Most of us know a Thai restaurant’s menu by heart. DCers who love their spicy Larb Gai and Pad See Ew likely have a go-to Thai place that delivers. But that shouldn’t be Thai Chef in Dupont Circle (1712 Connecticut Ave NW). Why? The specials here are too good not to eat-in in person again and again!
Yes, of course, Thai Chef has your typical curries, rice classics, and noodle dishes. But this fun and festively decorated eatery in the northern part of the Dupont neighborhood is best known for its authentic street food favorites from Bangkok.
“We believe that if you haven’t had [Thai] street food, you haven’t had Thai food,” owner Pornnapa Pongpornprot says, offering a tempting menu of flavorful streetcart favorites alongside traditional Thai chef specialities.
The number one reason to stop in is to taste Thai Chef’s award winning papaya salad. It is absolutely the best papaya salad we’ve tried outside of Thailand. Sliced green papaya is pounded with garlic, tomatoes, roasted peanuts, basil leaves, hot pepper and fresh lime juice for a dish so spicy you’ll imagine you’re in Chiang Mai. And did we mention the chef’s recipe won an award from a Thai princess?
That’s right. Thai Chef’s chef Yong entered a papaya salad competition in the late 80s for Thailand’s royal family and won based on taste and presentation. Using a machete to cut and scrape the papaya into a mortar and pound with his special blend of chili, lime, and spices, then-Princess Sirindhorn declared his recipe the winner, and he has carried it with him throughout his career, now serving it to patrons in DC. We agree with the (then) Princess…. it’s a winner!
But even if you don’t love spicy, there’s plenty on the menu for you. Start with the Moo Ping, skewers of pork marinated in Thai herbs. Perfect on their own, or with the accompanying spicy fish sauce; that’s some sensational meat on a stick.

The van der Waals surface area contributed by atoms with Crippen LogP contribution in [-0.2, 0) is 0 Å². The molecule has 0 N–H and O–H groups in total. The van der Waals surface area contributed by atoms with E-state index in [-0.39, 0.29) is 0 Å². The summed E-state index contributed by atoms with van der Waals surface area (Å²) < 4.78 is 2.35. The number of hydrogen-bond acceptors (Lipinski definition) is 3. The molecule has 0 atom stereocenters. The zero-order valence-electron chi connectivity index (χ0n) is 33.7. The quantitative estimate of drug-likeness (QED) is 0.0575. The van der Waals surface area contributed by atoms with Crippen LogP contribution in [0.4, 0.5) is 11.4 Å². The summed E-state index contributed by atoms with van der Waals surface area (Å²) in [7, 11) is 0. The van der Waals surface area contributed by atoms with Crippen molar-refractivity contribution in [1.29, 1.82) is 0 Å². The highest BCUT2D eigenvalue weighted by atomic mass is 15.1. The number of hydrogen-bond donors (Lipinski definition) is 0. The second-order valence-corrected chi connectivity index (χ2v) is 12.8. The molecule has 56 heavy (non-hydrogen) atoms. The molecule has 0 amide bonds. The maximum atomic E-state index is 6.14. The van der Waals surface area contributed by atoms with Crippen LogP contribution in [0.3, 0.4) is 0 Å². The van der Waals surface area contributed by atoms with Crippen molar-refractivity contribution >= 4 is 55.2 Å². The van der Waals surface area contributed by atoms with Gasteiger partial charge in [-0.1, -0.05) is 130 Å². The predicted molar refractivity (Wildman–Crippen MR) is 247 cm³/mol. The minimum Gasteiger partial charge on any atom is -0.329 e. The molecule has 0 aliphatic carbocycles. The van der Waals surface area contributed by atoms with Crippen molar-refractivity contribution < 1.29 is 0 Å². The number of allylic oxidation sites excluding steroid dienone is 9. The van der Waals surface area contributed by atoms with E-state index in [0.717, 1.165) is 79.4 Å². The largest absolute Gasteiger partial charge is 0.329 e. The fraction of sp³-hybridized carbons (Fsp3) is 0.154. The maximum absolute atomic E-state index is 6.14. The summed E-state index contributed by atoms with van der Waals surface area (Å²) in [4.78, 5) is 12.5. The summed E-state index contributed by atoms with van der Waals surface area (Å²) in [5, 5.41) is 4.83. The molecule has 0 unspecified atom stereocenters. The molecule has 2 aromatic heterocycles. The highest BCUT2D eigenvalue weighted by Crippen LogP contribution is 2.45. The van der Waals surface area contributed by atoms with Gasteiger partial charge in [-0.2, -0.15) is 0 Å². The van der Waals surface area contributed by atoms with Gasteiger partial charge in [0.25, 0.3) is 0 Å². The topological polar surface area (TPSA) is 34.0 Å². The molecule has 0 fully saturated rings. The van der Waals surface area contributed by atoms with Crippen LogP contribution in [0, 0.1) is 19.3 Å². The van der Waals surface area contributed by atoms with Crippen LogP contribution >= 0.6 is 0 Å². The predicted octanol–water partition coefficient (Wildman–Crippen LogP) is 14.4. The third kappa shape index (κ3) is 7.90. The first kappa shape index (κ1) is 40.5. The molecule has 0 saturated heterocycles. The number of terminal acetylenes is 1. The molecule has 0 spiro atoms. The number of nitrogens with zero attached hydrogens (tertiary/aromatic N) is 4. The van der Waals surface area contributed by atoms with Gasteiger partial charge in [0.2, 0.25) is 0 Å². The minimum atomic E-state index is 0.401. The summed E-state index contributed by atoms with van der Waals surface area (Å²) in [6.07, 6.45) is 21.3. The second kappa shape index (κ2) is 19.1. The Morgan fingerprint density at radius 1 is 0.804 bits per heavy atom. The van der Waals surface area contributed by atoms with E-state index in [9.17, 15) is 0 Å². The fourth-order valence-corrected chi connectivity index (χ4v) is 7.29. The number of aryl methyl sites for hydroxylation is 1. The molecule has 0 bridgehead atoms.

Pongpornprot will recommend the Kao Mun Gai. To be sure, it is a street food staple, but not terribly adventurous. Basically, it’s seasoned sliced steamed chicken served over herb studded jasmine rice. If you want to treat your tastebuds, you’ll want to smother it in the cucumber, cilantro, and spicy garlic ginger sauce that comes with it for some essential added flavor.
The menu’s seafood is unexpectedly tempting. You can’t go wrong the Thai Chili Shrimp, battered and deep friend shrimp with Thai chili. But for an entrée more unique, we suggest the Catfish Pad Ped, stir fried with young peppercorn, Thai eggplant and rhizome basil. And then there’s our favorite, a surprising standout, the Tilapia Sam Rod, battered and deep friend tilapia with sweet and spicy tamarind sauce.
And then there are the libations. If sipping on a Mai Thai on the sand in Phuket sounds pretty perfect to you, you’ll relish Thai Chef’s $5 happy hour drinks.
Many are crafted with Mekhong, a traditional Thai spirit, which tastes like a whiskey, but may actually be closer in profile to a flavored rum. Choose the Fishing in Mekhong, with rum, Thai tea and lime if you really want to bask in that beachside reverie. The Sabai Sabai, our favorite, is refreshing and light (albeit boozy), and pairs nicely with the spiciest flavors on Thai Chef’s menu. If you’re an instagrammer looking for a photo perfect cocktail, you can’t go wrong with the Purple Rain, though be warned, it’s one of the sweetest sips on the menu. The Coconut Magic would actually be our preference for an after dinner digestif.
And speaking of after dinner… that jubilant cart in the back corner isn’t just for decoration.
This is where the desert magic is made: a standalone dessert bar serving creative Bubble Waffles, a cultural staple served with palm sugar and shaved coconut… or anything else you fancy from a variety of candied topping options and ice cream scoops. And just like from your go-to delivery Thai place, the Mango Sticky Rice is always a crowd pleaser.
Obviously Thai Chef delivers and offers to-go orders, too. But here’s the reason why we suggest stopping in: Their lunch special is one of the best in the city — it literally can’t be beat for appetite or affordability, and even runs during the weekend!
Eat-in diners only can enjoy a soup, entrée, spring roll and a non-alcoholic beverage (which includes Thai iced tea or Thai iced coffee) for about $15. This deal alone will keep you coming back again and again.
Gin hai aro na! (Enjoy your meal!)